Scottish Government unveils new deal for business plan to deliver economic wellbeing and growth

Scottish Government unveils new deal for business plan to deliver economic wellbeing and growth

Neil Gray MSP

The Scottish Government has unveiled its strategic implementation plan to reinforce its cooperation with the business sector, based on recommendations from the New Deal for Business Group.

This initiative, geared towards bolstering policy formulation and creating a wellbeing economy, will unfold over the next 18 months.

Actions include a forum to oversee the impact of regulations on industry and a full review of how government policy is developed to ensure businesses are consulted at all stages – particularly when new regulation is a potential outcome. Work will also start immediately on helping more parents and carers to get back into work.

Other measures include:

  • Keeping Non-Domestic Rates reforms under review to ensure they support businesses and communities
  • Developing new ways to assess the impact of regulations on business
  • Ensuring the right business voices are involved in policy development
  • Seeking views on health and work, flexible working and just transition plans from across the business sector
  • Outlining and measuring how business contributes to a wellbeing economy
  • Assessing the type of support businesses are seeking to help government better understand their needs

Wellbeing Economy Secretary Neil Gray said: “The New Deal for Business presents a new and exciting long-term commitment to partnership, to create the conditions where business feels empowered to invest, to innovate and to provide good jobs.

“By ensuring an open and honest dialogue between business and government we can provide certainty and consistency for business across Scotland, from small high street firms to the largest multinational companies.

“I am grateful for the commitment shown by business to the New Deal and to group members for developing the recommendations which are now agreed actions. Only by working together can we turn the dial on business-government relations and deliver a wellbeing economy, creating the best possible place for business, people and planet.”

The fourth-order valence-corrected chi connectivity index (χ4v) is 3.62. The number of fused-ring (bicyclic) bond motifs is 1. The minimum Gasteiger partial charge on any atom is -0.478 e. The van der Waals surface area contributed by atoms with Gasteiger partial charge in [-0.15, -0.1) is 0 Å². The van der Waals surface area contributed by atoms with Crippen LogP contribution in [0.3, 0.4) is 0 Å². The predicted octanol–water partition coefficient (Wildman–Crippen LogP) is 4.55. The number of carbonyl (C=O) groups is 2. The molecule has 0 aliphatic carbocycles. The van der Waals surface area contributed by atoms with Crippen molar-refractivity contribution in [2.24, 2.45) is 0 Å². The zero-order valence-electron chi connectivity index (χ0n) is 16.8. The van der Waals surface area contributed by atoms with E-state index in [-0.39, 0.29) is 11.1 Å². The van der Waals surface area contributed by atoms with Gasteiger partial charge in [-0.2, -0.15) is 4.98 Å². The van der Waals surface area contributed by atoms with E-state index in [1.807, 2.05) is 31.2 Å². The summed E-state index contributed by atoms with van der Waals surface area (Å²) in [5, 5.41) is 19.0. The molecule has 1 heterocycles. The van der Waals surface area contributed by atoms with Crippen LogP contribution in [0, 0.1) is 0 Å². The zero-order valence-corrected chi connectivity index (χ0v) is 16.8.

Dr Poonam Malik, head of investments at the University of Strathclyde, who co-chairs the group with Mr Gray, said: “Listening actively to business and working in meaningful partnership on common goals will reap rewards and grow our economy ambitiously for the benefit of all of Scotland.

“Having government and business in sync with each other, to deliver growth for our nation with a culture of collaboration - being open and inclusive, with innovative and creative thinking - will overcome the main challenges and break down barriers to high productivity, bringing investment and creating high-quality jobs.

“I thank Group members for all their hard work and commitment to get to this point, and for their continued support to keep up the momentum and remain motivated to see this Plan deliver with action.”

David Lonsdale, Scottish Retail Consortium director and a member of the New Deal for Business Group, said: “Scottish Ministers have moved swiftly over recent months to engage and listen to business and the tone and thrust of the New Deal Implementation Plan is encouraging.

“Our suggestions on regulation – resuscitating the Regulatory Review Group, properly implementing impact assessments at the inception of new initiatives, and clarity over the regulatory pipeline – are front and centre in the implementation plan and are measures all businesses can get behind.

“A return to good regulatory habits is crucial as several potential measures are either in the pipeline or under consideration, including new rules on selling foods in-store which are high in salt and sugar, restrictions on alcohol marketing in stores, and reviewing whether to apply fair work conditionality to licences to operate and to eligibility for business rates reliefs.

“Ultimately, the manner with which new regulations are developed and tax decisions are made, and whether ministers both listen and act on the reasonable concerns of industry, will define whether this marks a step change in relations between business and government.”

CEO and director of the Scottish Chambers of Commerce, Dr Liz Cameron CBE, commented: “After many months of constructive engagement, we now have a practical plan to implement to improve the relationship between business and the Scottish Government.

“Business will be looking for ambitious pro-growth policies which reduce the cost of doing business and help us to grow, create jobs, and invest.

“It is now time for actions to back up the intent if we are to tackle the challenges facing business and the people that power them.”

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